LONDON (Reuters) – Evidence which shows Russia was behind the 2006 murder of former KGB agent Alexander Litvinenko in London will mostly be given in secret, the chairman of a public inquiry into his death said on Thursday.
Kremlin critic Litvinenko, 43, died after being poisoned with a radioactive isotope in November 2006, a crime which from his death bed he blamed on Russian President Vladimir Putin. Russia has repeatedly denied any involvement.
Anti-Semitic incidents in Britain have risen to a near record level since the start of an Israeli assault on the Palestinian enclave of Gaza this month, a Jewish advisory body said on Thursday.
LONDON (Reuters) – A former tabloid reporter who admitted hacking hundreds of phones to find stories for two Sunday newspapers was spared jail on Thursday for helping secure the conviction of Prime Minister David Cameron’s ex-media chief Andy Coulson.
Dan Evans gave evidence for the prosecution during the eight-month trial of Coulson, who was jailed for 18 months earlier in July for his role in widespread phone-hacking at Rupert Murdoch’s News of the World title.
LONDON (Reuters) – Britain announced on Tuesday it would hold a public inquiry into the death of a former Russian spy who accused Russian President Vladimir Putin of ordering his murder, but denied the decision was linked to the Ukraine crisis.
A year ago, the British government declined to order an inquiry into the killing of ex-KGB spy Alexander Litvinenko, who died after drinking tea poisoned with a radioactive isotope in a London hotel in 2006. That led to accusations Britain was appeasing the Kremlin, which has always denied involvement.
LONDON, July 21 (Reuters) – Mazher Mahmood, a British
journalist known for his undercover work posing as a “fake
sheikh”, was suspended by Rupert Murdoch’s Sun newspaper on
Monday after the collapse of a celebrity trial in which he was a
His suspension comes just weeks after the editor and senior
journalists from a now-defunct Murdoch tabloid were jailed for
their part in a phone-hacking scandal which led to demands for
action over the “dark arts” of Britain’s aggressive tabloid
LONDON (Reuters) – A former Libyan Islamist commander who says he suffered years of torture by Muammar Gaddafi’s henchmen after British and U.S. spies handed him over to Libya will try this week to overturn a ruling blocking legal action against the British government.
Abdel Hakim Belhadj, a rebel leader who helped topple Gaddafi in 2011 and is now leader of the Libyan al-Watan Party, says he and his pregnant wife Fatima were abducted by U.S. CIA agents in Thailand in 2004 and then illegally transferred to Tripoli with the help of British spies.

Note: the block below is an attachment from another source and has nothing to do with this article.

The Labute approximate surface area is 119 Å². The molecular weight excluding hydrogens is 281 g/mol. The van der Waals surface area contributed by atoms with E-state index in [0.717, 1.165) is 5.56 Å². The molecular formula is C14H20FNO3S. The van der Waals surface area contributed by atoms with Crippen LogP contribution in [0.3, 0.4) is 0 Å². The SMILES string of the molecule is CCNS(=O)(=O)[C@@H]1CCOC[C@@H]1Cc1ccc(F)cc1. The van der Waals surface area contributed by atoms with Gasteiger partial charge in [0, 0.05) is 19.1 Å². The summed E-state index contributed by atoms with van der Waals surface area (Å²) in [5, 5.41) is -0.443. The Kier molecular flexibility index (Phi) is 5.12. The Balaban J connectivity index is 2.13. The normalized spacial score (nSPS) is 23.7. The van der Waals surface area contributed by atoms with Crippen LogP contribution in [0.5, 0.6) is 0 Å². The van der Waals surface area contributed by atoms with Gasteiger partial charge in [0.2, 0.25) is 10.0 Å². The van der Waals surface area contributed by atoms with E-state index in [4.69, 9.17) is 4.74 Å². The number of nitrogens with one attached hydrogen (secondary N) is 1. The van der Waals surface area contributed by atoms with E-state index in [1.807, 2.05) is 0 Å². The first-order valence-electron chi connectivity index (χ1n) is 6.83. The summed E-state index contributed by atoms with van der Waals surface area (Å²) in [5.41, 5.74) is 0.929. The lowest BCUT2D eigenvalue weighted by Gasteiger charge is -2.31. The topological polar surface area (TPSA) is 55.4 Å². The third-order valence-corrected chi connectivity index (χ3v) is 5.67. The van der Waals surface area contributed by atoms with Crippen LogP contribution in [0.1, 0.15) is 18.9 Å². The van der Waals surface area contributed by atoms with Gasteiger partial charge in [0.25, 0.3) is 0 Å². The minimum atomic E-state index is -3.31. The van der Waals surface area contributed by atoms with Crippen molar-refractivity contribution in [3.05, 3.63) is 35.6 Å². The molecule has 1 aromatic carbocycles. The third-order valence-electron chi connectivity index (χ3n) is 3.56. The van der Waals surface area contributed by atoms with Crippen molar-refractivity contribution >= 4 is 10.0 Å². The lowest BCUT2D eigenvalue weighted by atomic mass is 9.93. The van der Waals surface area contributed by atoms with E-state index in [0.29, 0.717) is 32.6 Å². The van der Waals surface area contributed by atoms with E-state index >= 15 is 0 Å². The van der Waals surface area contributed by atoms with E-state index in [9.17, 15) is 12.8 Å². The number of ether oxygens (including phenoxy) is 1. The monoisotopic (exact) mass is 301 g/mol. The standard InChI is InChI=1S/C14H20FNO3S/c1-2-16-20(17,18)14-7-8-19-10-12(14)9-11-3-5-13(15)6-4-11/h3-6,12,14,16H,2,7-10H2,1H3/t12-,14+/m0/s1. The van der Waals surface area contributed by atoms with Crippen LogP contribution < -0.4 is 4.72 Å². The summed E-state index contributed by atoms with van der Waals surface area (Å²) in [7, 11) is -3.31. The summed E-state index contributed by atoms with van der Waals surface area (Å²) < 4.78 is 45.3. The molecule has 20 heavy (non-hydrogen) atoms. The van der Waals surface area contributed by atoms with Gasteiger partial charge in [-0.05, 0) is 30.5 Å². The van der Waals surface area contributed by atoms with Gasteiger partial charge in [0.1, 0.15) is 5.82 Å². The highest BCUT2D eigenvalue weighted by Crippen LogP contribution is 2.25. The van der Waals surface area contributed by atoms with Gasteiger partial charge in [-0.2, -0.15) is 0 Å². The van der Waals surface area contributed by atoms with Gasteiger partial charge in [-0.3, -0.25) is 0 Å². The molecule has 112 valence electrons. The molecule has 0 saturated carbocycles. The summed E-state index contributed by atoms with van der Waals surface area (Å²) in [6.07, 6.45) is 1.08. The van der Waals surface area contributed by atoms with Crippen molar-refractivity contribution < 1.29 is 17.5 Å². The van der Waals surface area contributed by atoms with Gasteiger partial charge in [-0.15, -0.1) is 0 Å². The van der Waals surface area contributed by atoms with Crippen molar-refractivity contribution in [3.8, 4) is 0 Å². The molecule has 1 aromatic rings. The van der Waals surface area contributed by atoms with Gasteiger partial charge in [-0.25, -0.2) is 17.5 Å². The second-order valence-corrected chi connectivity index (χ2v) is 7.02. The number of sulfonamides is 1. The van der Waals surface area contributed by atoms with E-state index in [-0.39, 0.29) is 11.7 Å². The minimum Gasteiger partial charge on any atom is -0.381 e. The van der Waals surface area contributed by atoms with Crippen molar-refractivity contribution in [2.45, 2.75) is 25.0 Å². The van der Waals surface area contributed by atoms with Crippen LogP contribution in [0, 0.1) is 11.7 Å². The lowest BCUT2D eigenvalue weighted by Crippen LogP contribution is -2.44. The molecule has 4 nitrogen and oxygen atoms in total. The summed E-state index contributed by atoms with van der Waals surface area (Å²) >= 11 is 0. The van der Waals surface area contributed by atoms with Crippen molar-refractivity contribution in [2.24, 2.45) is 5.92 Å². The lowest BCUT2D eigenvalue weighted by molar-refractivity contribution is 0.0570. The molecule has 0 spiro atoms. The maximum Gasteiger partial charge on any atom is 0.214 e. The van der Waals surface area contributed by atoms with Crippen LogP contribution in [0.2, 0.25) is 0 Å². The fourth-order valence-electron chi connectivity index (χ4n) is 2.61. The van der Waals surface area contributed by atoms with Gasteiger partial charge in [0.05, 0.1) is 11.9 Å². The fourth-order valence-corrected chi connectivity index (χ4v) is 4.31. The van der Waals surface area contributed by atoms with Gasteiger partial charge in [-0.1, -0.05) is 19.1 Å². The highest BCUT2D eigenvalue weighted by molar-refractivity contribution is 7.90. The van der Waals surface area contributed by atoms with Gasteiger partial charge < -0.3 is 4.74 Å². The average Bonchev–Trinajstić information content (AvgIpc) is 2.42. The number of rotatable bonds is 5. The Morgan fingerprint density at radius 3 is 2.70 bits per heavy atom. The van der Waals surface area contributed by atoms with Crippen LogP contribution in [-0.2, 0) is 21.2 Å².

LONDON, July 16 (Reuters) – Six former journalists on Rupert
Murdoch’s now defunct British tabloid, the News of the World,
will not face charges in connection with widespread
phone-hacking at the paper, prosecutors said on Wednesday.
Earlier this month, Andy Coulson, the paper’s former editor
who later became Prime Minister David Cameron’s media chief, was
jailed for encouraging the hacking of voicemails on mobile
phones in a bid to find exclusive stories.
LONDON (Reuters) – British Prime Minister David Cameron’s former media chief Andy Coulson was jailed for 18 months on months on Friday for being complicit in widespread phone-hacking by journalists to obtain scoops at the Rupert Murdoch-owned tabloid he edited.
Coulson, editor of the now defunct News of the World newspaper from 2003-2007, was convicted last week of conspiracy to intercept voicemails on mobile phones following a high-profile eight-month trial at London’s Old Bailey court.
LONDON, June 30 (Reuters) – Rolf Harris, a mainstay of
family entertainment in Britain and Australia for more than 50
years, was found guilty on Monday on 12 charges of indecently
assaulting young girls over two decades.
Harris, 84, was unanimously convicted by a jury of six men
and six women of sexually assaulting four girls, some as young
as seven or eight, between 1968 and 1986.
LONDON (Reuters) – Prime Minister David Cameron’s ex-media chief Andy Coulson, found guilty last week over phone-hacking while editing a Rupert Murdoch tabloid, will stand trial for a second time over alleged illegal payments, prosecutors said on Monday.
Coulson was convicted by a jury of being complicit in widespread tapping of voicemails by journalists at Murdoch’s now defunct News of the World Sunday tabloid following an eight-month trial at London’s Old Bailey.